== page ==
Service Trip 2024: Day 4 - Redfield & Stuttgart - Last Hope K9 Rescue
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Service Trip 2024: Day 4 – Redfield & Stuttgart

Service Trip 2024: Day 4 – Redfield & Stuttgart

Day 4: Redfield

By Alie Wulf


On our fourth and final day of the Service Trip, we spent the morning visiting Redfield Shelter, located in the rural area of Redfield, Arkansas. This was one of the smaller shelters that we visited, with just two outdoor kennel areas, partially covered, that currently house 5-6 puppies each. This shelter is located literally RIGHT next to a water treatment sewage area (surprisingly it wasn’t smelly!), which the ACO told us the pups love to jump into when they get loose. Luckily, we didn’t witness this!! We did, however, witness puppies who were so excited about having visitors that they promptly figured out how to climb one of the shorter chain-link fences, escape their runs, and come up to greet us! Thankfully they just wanted some loving so they came straight to us and did not run away!


I was very pleasantly surprised by the conditions in Redfield. The dogs/puppies had a large fenced area to run around in and they were all able to play in the run together – this may not be typical but it seemed like both groups got along well. The kennels were also mostly clean, with newer dog houses and gravel areas that were covered to shelter the dogs from rain and the hot sun. It was also wonderful to hear that all of these dogs will be making it out of the shelter, and most will come to Last Hope to be adopted up north – this was definitely not the case with most other shelters that we visited, sadly.

Unfortunately, our time was cut short at Redfield when some of the worst thunderstorms and downpours I’ve experienced rolled in around 11:00 am. However, because the shelter and dogs were already so well taken care of, we were able to complete most of our projects by then anyway! At Redfield, we were able to wash the dog houses, bathe all the dogs, cut nails, fix and reinforce fencing (an impromptu project due to the cute puppies climbing the fence!) and shovel gravel to fill in any holes around the dig defense so the puppies couldn’t dig under and escape.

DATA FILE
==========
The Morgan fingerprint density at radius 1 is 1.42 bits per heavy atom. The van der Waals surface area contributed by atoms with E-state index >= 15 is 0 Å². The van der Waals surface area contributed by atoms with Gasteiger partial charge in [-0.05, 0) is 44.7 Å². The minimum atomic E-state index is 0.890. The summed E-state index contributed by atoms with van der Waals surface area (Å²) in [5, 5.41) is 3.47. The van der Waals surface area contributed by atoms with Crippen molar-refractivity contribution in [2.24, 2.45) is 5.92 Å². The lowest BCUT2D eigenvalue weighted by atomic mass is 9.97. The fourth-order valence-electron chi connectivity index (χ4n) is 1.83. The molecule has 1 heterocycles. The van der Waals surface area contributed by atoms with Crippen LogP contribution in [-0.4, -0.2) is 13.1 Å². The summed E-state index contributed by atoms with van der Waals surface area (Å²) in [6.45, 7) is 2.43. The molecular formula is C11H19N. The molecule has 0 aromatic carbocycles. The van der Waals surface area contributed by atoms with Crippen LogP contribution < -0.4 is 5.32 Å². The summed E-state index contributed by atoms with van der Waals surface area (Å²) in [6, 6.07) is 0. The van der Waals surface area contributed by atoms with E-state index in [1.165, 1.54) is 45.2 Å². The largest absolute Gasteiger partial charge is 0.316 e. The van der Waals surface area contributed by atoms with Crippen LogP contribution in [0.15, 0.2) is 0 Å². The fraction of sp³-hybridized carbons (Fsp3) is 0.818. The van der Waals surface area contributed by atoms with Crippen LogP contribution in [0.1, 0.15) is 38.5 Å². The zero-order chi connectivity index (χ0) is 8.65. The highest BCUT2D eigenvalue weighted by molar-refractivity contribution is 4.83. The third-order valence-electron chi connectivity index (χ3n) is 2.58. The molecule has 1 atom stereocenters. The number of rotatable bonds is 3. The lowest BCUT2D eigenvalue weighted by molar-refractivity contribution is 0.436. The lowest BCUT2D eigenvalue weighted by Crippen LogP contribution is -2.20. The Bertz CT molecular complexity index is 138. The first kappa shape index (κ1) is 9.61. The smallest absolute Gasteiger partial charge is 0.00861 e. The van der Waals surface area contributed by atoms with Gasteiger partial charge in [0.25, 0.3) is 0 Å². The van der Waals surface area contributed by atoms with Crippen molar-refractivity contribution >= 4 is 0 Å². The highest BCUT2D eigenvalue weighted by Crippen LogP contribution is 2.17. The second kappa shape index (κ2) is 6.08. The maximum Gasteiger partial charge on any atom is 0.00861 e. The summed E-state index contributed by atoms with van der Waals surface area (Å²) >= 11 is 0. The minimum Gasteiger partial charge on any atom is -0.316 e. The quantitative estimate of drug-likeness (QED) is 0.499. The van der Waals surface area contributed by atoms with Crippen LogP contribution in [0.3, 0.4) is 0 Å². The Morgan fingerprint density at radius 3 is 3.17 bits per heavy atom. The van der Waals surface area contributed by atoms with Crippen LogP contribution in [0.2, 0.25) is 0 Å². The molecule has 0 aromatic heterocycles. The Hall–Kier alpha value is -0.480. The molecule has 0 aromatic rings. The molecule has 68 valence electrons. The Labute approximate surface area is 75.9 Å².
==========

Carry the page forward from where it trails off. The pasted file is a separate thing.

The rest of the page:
Redfield was a great shelter to end on and hearing about the improvements at this shelter over the year, both in terms of the facilities and attitude of the local town and policies, was an uplifting way to end the trip. I cannot wait to meet some of these puppies from Redfield who have already started transporting to MA! Rumor has it they are great in their crates and have very few accidents inside, so be on the lookout!


Day 4: Stuttgart

By Kate Kapusta


As we pulled into the shelter on our last day, I had to catch my breath.  This shelter, Stuttgart, is where my resident pup was pulled from. I pictured her sitting in her kennel, scared and confused about why someone dumped her.  I looked around with the other volunteers, taking it all in.  We were feeling all of the feelings for the fourth day in a row… and of course, once again, some of us had found dogs that we didn’t want to let go. Laughs and tears always mixed together during these southern shelter days. It never got any easier, but it wasn’t about us or our feelings – we all put those aside to save the dogs.

The Southern fosters had their arms open with appreciation, welcoming us to Stuttgart. What maybe they don’t realize is how much we appreciate them too. Here in the North, we are handed their foster dogs on a silver platter – dogs that they have already vetted, bathed, loved, and nursed back to health.  It’s something us first-timers on the trip needed to see to fully understand.

We bathed dogs, cleaned runs and kennels, gave the dogs love, organized, heartworm tested, administered vaccines, etc.… anything and everything.  Everyone took a role and poured their hearts and their last bits of energy into it. We never faded – we couldn’t.

Some of the dogs we wrapped our arms around today might not make it out of the shelter. Many are perfect dogs, and yet there are no available foster homes or adopters. The dogs wait and wait, but no one is coming back for them. Currently, the shortage of fosters and adopters is a challenge in both Arkansas and Massachusetts.  There is nothing we can do but continue to spread the word and encourage others to volunteer. Without enough fosters, a shelter dog’s fate is inevitable.

My first LHK9 Service Trip was everything I wanted it to be and more. Yes, it was hard. Yes, we all cried. But it also brought so many new friendships, hope, and help to the dogs without a voice.

Until next year, Arkansas!!

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